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Web Design

The Safety Palette

The safety palette is a set of 216 different colors that are designed to be rendered in their original form by browsers running on the Windows and Macintosh operating systems.

The safety palette is important to ensure accurate color representation in a Web page. Colors that cannot be rendered by a browser are dithered, in which alternating pixels of similar colors are used, approximating the original color's appearance. Dithering can cause images to appear with jagged edges and fuzzy colors. The advantage of the safety palette, is that its colors will not require dithering. To understand why, we must first review how colors are defined by HTML.

A specific color is identified by the mixture of the three primary colors: red, green, and blue. The intensity of the color is indicated by a numeric value: 0 for the lowest intensity up to 255 - the highest intensity. A specific color value is indicated by a triplet of the red, green, and blue values. For example, the color black has the color triplet: (0, 0, 0). The color white is represented by the color triplet: (255, 255, 255). Yellow, which is an equal mixture of red and green, is equal to the color value: (255, 255, 0). The total number of unique colors that can be represented by this system is 2553, or 16,581,375. This is more colors than the human eye can distinguish.

In HTML, these color triplets are represented in hexadecimal values. Hexadecimals are numbers from a base-16, rather than base-10, counting system. The numbers 0 through 16 in base-16 are: 0, 1, 2, 3, 4, 5, 6, 7, 8, 9, A, B, C, D, E, and F. The number 17 is represented as 10. Under this system, the color white appears as #FFFFFF, since FF is the base-16 representation of the number 255. The color yellow would be: #FFFF00.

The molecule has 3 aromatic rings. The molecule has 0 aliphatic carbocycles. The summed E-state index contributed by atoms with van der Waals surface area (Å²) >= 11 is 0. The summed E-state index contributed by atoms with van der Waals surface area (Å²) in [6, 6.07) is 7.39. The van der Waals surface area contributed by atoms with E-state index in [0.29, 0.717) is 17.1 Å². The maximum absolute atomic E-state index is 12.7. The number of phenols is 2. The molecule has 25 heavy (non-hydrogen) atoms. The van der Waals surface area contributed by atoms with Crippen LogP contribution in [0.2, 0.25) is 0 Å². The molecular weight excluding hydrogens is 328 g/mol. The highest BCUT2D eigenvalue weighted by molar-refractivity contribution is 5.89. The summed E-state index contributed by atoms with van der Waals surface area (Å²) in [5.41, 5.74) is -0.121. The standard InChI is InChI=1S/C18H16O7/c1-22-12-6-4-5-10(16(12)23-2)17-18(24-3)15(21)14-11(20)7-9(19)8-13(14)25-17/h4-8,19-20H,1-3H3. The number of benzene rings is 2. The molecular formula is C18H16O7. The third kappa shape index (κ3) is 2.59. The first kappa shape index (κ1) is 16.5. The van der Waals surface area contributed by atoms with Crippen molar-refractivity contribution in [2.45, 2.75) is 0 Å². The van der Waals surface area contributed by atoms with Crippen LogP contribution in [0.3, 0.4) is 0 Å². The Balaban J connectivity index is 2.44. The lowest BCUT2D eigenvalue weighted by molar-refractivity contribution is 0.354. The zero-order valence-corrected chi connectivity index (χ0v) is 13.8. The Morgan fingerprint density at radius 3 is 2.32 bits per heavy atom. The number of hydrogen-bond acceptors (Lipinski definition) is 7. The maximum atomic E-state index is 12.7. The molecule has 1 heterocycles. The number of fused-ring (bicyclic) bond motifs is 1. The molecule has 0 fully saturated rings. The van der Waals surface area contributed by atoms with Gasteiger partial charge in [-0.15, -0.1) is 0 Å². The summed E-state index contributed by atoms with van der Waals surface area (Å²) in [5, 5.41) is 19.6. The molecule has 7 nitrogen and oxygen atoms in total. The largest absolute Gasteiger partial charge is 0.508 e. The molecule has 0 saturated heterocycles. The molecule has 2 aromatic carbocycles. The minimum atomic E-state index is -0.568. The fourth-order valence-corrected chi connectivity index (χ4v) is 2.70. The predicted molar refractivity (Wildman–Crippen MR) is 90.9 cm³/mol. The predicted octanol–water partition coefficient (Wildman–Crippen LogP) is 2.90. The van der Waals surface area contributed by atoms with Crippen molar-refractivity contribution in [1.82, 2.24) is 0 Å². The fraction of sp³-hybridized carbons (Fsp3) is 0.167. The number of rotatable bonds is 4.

Now let's return to the safety palette. The red, green, and blue colors of the safety palette must be equal to one of the following six hexadecimal numbers: 00, 33, 66, 99, CC, or FF. Thus, a color value of #33FF66 would found in the safety palette, but a color value of #33AA44, would not. Since each color has six possible values, there are 6x6x6 or 216 total colors in the safety palette.

This page shows all of the colors of the safety palette along with their hexadecimal color values. Note that the safety palette is only important for monitors that limit their color resolution to 256 colors. A monitor that has a higher color resolution will not have to employ dithering. With monitors now regularly displaying colors under higher resolutions, the importance of the safety palette is not as great as it once was.